Interview with the Director Nina Maria Paschalidou about her documentary KISMET
What is so fascinating about this story?
When you first watch Turkish Soap operas, or any soap operas, you cannot imagine that they can actually affect women in this way. But there are many levels to a story and one has to be open to see them. Especially when you are filming a documentary, I believe that the secret is to see beyond the obvious elements in a story and dig deeper.
How did you approach casting for your main characters?
We conducted a lot of pre-production and we spent months in Egypt and Turkey, locating our mail characters and also obtaining access to the industry and Turkish actors. We actually found many women whose lives have been affected by watching the series. Especially in Egypt, we met women, who don’ t have Egyptian role models any more, especially after the failure of the Arab Spring, they don’t even have hope in finding role models any more. This is why Turkish women, presenting a modern type of Muslim women, who are fighting for what they want and are getting it appear inspiring. In finding characters we also had a lot of help from our co-producers in the United Arab Emirates, in Bulgaria and Croatia.
What do these women have in common and what makes them different?
What these women have in common is the need for love, respect and happiness. I know it sounds cliché, but these are very common for women around the world. So the struggle for women’ s rights is common, and it spreads from the Arab World to the Balkans to the West. Look at what is happening in Spain right now on the issue of abortions. The fight never ends even in parts of the world we consider to be modern. On the other hand, we must not forget that each country has its unique characteristics. And so do the women in these countries. What divorce means to one woman is not the same to what it means for another. One can see this difference in the film, in the story of Samar, who is inspired by the series Fatmagul and breaks her marriage after 13 years of suppression and violence. It is not the same to divorce in Abu Dhabi, as it is Athens. Traditions are also very different and one has to always consider them when studying or filming women. But it is all these that make women magnificent to film, I find that women characters are complicated, and fascinating at the same time, and very intriguing to follow in a film. Being a woman also helped very much with gaining access to these women’ s lives. There are some things that a woman only tells a woman.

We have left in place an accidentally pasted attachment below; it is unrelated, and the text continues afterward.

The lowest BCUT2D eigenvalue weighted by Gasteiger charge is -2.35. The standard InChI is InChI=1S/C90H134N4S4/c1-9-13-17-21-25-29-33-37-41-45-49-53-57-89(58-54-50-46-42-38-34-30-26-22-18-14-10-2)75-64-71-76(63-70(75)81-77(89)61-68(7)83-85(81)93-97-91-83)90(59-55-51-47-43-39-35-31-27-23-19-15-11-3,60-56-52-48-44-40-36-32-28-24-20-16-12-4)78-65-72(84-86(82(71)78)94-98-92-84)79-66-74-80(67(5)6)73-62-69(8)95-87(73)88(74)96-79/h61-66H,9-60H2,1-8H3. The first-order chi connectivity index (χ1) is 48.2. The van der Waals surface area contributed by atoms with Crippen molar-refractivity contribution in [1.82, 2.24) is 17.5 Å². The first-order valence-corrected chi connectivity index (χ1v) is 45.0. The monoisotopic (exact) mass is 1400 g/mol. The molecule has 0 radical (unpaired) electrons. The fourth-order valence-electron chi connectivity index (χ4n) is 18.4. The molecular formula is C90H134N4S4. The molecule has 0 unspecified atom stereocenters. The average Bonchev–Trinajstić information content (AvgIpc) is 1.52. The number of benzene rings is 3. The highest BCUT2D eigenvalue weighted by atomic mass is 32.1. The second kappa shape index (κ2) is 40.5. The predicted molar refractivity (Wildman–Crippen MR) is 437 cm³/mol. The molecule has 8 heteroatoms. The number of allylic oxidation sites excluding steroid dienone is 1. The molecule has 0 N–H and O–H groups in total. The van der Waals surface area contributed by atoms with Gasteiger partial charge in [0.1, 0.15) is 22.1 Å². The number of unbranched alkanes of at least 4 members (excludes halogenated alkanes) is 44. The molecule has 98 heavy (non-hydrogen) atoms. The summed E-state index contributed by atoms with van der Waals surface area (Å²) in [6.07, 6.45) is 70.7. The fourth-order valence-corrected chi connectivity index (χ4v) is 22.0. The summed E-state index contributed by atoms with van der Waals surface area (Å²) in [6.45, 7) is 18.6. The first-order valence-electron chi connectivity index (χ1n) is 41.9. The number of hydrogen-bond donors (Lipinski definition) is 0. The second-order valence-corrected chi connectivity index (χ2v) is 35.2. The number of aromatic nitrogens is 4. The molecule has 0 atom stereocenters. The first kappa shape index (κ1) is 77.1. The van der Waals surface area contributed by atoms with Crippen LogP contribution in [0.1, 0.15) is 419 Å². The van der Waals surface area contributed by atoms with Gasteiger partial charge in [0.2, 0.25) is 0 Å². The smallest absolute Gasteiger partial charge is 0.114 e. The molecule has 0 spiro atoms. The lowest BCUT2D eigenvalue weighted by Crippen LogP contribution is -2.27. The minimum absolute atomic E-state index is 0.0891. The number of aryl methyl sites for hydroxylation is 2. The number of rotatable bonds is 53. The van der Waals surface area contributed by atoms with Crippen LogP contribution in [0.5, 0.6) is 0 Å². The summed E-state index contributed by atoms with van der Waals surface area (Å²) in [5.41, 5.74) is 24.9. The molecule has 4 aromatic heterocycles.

What was the challenge for you telling this story?
The challenge was to be sincere. And this is the challenge in every documentary. Not to fall into your own premonitions, prejudice, and to follow the story where it takes you. And I am insisting on this, because so far in Greece, the only approach to Turkish Soap operas, was negative, and they are considered Turkey’s cultural weapon.
How did you change after finishing this film?
I think I have a better understanding of myself as a woman, and also I have learned to never ignore something that can be considered “cheap” in some people’s dictionary. Even soap operas can be useful in society, and I don’ t believe in those who snob them, because I think that these are the very same people who secretly watch them when no one is around.
What is success for you?
Success is to do what you love the most. Creating documentary films is what I love, but my prime need for this comes from my wish to understand the world. Maybe this is a method to understand myself, as well as humanity. It is a lonely process, sometimes you lose yourself in the lives of others, but it is worth it.